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      MINI34.12 - Oncofetal miRNA Expression Inactivates Nuclear Factor I/B, a Critical Regulator of Lung Development and Lung Adenocarcinoma Pathogenesis (ID 3023)

      18:30 - 20:00  |  Author(s): D.D. Becker-Santos, K.L. Thu, L.A. Pikor, C.E. Macaulay, W.W. Lockwood, J.C. English, W.P. Robinson, I. Jurisica, S. Lam, W.L. Lam

      • Abstract
      • Slides

      Background:
      Fetal development shares many biological similarities with tumourigenesis such as high rates of cell proliferation and vasculature restructuring. Particularly in the lung, a number of genes and pathways involved in the development of this organ play important roles in the malignant transformation of adult lung cells. Despite these biological similarities, there is a paucity of information regarding how specific molecular regulators involved in fetal lung development become oncogenes in lung cancer. This is the case for micro RNAs (miRNAs), which have a pivotal role in regulating gene expression during organ development and tumourigenesis. Therefore, a better understanding of the human fetal lung miRNA-transcriptome has the potential to reveal key players in lung cancer development and progression.

      Methods:
      131 pairs of non-small cell lung cancer (NSCLC) tumour and adjacent non-malignant lung tissues and 15 human fetal lung tissue samples were profiled by miRNA-sequencing. Mann–Whitney U tests were performed with Benjamini-Hochberg multiple testing corrections to identify miRNAs abundantly expressed in fetal and tumour tissues but scarce in non-malignant adult lung (i.e. oncofetal miRNAs). To investigate protein-coding genes controlled by the oncofetal miRNAs identified, miRDIP was applied followed by gene reporter luciferase assay experiments. The assessment of associations between patient survival and mRNA expression of selected genes targeted by the oncofetal miRNAs was evaluated in multiple NSCLC cohorts (>1,400 tumour cases). To validate the protein expression of the most prominent gene regulated by the oncofetal miRNAs identified, immunohistochemical (IHC) analysis was performed on a lung adenocarcinoma (LUAD) tissue microarray (TMA).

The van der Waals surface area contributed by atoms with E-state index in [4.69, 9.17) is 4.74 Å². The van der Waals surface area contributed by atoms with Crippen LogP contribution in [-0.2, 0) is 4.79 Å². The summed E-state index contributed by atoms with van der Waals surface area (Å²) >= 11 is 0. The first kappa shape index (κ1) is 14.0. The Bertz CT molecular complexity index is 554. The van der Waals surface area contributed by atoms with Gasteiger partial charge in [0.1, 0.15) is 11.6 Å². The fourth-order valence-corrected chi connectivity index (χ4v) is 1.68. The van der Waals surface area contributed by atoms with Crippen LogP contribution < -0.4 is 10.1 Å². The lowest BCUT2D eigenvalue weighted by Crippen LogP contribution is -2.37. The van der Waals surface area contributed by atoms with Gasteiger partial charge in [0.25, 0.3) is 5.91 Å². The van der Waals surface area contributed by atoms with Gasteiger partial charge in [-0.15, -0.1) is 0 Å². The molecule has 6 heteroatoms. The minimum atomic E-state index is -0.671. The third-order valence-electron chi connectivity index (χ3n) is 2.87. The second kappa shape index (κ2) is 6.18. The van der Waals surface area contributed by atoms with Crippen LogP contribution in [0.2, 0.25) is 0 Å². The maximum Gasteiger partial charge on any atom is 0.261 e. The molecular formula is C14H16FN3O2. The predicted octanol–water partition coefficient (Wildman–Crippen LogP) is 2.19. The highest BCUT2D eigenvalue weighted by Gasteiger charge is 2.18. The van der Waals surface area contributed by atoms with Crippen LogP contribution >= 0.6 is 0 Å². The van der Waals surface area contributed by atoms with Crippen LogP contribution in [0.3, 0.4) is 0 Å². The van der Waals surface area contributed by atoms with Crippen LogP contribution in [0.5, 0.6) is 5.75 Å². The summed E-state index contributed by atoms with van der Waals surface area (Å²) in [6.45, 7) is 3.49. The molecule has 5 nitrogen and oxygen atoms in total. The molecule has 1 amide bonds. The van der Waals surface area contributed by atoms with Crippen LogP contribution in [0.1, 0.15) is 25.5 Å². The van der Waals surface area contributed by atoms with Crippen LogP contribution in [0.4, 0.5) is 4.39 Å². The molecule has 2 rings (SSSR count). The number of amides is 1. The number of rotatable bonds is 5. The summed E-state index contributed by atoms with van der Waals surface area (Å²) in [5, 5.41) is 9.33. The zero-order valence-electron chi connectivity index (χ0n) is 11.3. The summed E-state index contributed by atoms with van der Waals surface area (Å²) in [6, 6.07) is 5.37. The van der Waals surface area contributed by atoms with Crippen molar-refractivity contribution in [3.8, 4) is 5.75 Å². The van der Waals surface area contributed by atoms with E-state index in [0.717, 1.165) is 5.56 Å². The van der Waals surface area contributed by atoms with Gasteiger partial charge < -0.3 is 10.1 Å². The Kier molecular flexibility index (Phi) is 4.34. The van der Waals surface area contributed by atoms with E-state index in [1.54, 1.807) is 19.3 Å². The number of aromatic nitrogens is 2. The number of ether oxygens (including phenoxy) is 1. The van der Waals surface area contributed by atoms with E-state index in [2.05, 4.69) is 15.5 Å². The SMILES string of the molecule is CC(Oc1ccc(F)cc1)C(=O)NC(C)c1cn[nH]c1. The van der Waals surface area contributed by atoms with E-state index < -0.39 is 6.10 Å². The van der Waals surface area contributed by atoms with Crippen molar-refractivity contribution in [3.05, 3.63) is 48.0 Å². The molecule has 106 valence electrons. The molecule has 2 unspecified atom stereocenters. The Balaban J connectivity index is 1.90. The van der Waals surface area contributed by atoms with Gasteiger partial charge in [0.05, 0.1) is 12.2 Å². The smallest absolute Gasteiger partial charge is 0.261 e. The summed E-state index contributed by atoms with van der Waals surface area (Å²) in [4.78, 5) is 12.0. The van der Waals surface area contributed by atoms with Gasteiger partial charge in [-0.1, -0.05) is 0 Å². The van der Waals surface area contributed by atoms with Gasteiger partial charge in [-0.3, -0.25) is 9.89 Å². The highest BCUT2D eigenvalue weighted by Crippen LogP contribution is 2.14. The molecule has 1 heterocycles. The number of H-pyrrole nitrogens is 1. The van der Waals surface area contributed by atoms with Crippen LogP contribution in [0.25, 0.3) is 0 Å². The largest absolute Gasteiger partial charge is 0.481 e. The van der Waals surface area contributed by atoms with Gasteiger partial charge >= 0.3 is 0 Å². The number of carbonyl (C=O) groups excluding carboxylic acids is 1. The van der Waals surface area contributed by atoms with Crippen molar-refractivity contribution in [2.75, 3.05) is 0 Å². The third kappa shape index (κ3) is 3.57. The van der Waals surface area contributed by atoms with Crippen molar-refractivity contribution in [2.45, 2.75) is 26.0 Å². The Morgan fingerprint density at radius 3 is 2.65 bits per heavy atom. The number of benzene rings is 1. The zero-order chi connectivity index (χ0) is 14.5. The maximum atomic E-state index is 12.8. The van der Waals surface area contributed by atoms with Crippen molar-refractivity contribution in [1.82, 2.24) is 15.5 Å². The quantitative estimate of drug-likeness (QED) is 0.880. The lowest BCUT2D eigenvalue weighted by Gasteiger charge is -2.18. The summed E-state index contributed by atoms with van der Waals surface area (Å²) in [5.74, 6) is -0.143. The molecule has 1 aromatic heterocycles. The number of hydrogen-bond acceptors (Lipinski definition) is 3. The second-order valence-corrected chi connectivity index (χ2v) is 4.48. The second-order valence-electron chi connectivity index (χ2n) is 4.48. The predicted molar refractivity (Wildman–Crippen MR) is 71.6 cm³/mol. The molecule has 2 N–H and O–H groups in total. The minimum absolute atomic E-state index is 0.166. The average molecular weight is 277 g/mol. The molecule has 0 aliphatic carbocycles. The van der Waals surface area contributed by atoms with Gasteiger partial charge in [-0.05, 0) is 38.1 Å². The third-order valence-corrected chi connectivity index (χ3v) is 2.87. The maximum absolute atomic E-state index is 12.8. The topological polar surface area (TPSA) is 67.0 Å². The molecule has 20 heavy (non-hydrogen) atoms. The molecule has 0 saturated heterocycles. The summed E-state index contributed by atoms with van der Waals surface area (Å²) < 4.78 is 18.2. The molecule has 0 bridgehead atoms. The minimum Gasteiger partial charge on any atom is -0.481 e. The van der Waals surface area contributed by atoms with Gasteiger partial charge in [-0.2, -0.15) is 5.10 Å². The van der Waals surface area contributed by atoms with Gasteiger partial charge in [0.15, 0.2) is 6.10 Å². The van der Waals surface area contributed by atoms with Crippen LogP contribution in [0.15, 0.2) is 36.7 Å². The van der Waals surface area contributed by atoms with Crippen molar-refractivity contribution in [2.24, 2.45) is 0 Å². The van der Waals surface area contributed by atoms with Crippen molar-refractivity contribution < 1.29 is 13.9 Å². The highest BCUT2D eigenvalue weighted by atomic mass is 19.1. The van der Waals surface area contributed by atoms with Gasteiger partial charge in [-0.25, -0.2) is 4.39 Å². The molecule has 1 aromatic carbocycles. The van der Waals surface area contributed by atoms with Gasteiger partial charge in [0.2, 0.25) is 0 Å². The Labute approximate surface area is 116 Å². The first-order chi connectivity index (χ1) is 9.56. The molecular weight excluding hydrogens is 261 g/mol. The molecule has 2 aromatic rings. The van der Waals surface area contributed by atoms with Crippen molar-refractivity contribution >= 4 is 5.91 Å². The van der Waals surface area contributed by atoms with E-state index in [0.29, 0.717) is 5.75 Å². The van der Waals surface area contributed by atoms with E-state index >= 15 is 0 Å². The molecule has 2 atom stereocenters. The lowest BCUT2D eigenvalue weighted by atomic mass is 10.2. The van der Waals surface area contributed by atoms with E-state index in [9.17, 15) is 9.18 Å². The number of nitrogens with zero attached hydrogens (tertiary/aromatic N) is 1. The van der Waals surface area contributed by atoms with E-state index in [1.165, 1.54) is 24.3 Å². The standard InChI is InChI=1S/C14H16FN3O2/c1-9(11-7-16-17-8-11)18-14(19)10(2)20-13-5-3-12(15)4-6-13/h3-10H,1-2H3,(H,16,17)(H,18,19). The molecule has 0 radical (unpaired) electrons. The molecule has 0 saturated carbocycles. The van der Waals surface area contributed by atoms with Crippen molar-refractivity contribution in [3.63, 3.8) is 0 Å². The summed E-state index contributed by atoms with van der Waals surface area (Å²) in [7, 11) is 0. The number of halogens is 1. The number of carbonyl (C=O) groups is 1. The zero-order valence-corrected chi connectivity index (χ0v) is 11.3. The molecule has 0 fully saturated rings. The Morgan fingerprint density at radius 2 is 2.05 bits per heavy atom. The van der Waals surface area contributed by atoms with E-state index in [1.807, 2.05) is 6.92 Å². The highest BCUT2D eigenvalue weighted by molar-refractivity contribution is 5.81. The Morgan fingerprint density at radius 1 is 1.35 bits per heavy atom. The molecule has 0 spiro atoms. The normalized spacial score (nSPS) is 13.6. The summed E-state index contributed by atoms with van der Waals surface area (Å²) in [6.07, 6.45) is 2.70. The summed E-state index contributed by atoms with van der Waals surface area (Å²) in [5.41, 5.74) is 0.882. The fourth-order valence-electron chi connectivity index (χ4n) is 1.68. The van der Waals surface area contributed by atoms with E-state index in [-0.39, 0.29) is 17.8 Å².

Results:
      We describe for the first time a comprehensive, unbiased characterization of miRNA expression in human fetal lung tissue by miRNA sequencing. Through comparison to a large cohort of NSCLC, we identified numerous miRNAs that recapitulate their fetal expression patterns in lung cancer. Strikingly, assessment of the genes potentially regulated by these oncofetal miRNAs led us to identify Nuclear Factor I/B (NFIB), a transcription factor essential for lung development, as being frequently targeted by oncofetal miRNAs. Concordantly, analysis of NFIB expression using RNA-sequencing data for multiple NSCLC cohorts revealed its frequent underexpression in tumours (>60%). Remarkably, low expression of NFIB was significantly associated with poorer survival in LUAD patients but not in squamous cell carcinoma patients, consistent with the functional role of NFIB in distal lung cell differentiation (i.e. cells that are the precursors of LUAD). Furthermore, an NFIB-related gene signature was identified in LUAD tumours and included several well-known lung differentiation markers (TTF-1, ABCA3, GPR116, SFTPB). Finally, the underexpression of NFIB protein was validated on a LUAD TMA, which also revealed that tumours presenting lower levels of this transcription factor are associated with higher grade, biologically more aggressive LUAD (invasive mucinous, micropapillary and solid subtypes).